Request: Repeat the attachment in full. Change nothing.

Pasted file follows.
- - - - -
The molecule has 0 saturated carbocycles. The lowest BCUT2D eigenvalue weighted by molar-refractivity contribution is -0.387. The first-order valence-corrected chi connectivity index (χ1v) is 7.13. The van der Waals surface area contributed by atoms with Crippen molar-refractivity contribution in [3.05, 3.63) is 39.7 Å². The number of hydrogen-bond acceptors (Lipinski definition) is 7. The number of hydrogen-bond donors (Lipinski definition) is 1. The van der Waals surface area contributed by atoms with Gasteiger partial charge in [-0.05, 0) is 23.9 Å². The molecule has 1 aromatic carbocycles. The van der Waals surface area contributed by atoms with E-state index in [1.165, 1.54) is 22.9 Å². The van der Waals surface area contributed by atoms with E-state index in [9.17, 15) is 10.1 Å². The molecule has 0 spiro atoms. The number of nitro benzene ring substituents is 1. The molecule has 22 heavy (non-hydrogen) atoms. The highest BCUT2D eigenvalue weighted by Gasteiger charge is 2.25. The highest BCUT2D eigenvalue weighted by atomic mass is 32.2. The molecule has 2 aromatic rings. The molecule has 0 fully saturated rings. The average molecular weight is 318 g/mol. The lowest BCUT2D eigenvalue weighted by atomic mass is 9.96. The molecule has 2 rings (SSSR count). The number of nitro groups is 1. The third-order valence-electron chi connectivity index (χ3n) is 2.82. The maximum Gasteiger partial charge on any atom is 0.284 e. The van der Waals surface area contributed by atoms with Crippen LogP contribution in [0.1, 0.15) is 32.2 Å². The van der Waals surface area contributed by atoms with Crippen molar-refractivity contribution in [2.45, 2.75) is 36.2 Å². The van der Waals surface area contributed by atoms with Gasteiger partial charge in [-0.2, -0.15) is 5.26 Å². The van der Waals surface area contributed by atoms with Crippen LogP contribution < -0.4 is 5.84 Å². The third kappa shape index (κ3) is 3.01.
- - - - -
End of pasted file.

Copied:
The molecule has 0 saturated carbocycles. The lowest BCUT2D eigenvalue weighted by molar-refractivity contribution is -0.387. The first-order valence-corrected chi connectivity index (χ1v) is 7.13. The van der Waals surface area contributed by atoms with Crippen molar-refractivity contribution in [3.05, 3.63) is 39.7 Å². The number of hydrogen-bond acceptors (Lipinski definition) is 7. The number of hydrogen-bond donors (Lipinski definition) is 1. The van der Waals surface area contributed by atoms with Gasteiger partial charge in [-0.05, 0) is 23.9 Å². The molecule has 1 aromatic carbocycles. The van der Waals surface area contributed by atoms with E-state index in [1.165, 1.54) is 22.9 Å². The van der Waals surface area contributed by atoms with E-state index in [9.17, 15) is 10.1 Å². The molecule has 0 spiro atoms. The number of nitro benzene ring substituents is 1. The molecule has 22 heavy (non-hydrogen) atoms. The highest BCUT2D eigenvalue weighted by Gasteiger charge is 2.25. The highest BCUT2D eigenvalue weighted by atomic mass is 32.2. The molecule has 2 aromatic rings. The molecule has 0 fully saturated rings. The average molecular weight is 318 g/mol. The lowest BCUT2D eigenvalue weighted by atomic mass is 9.96. The molecule has 2 rings (SSSR count). The number of nitro groups is 1. The third-order valence-electron chi connectivity index (χ3n) is 2.82. The maximum Gasteiger partial charge on any atom is 0.284 e. The van der Waals surface area contributed by atoms with Crippen LogP contribution in [0.1, 0.15) is 32.2 Å². The van der Waals surface area contributed by atoms with Crippen molar-refractivity contribution in [2.45, 2.75) is 36.2 Å². The van der Waals surface area contributed by atoms with Gasteiger partial charge in [-0.2, -0.15) is 5.26 Å². The van der Waals surface area contributed by atoms with Crippen LogP contribution < -0.4 is 5.84 Å². The third kappa shape index (κ3) is 3.01.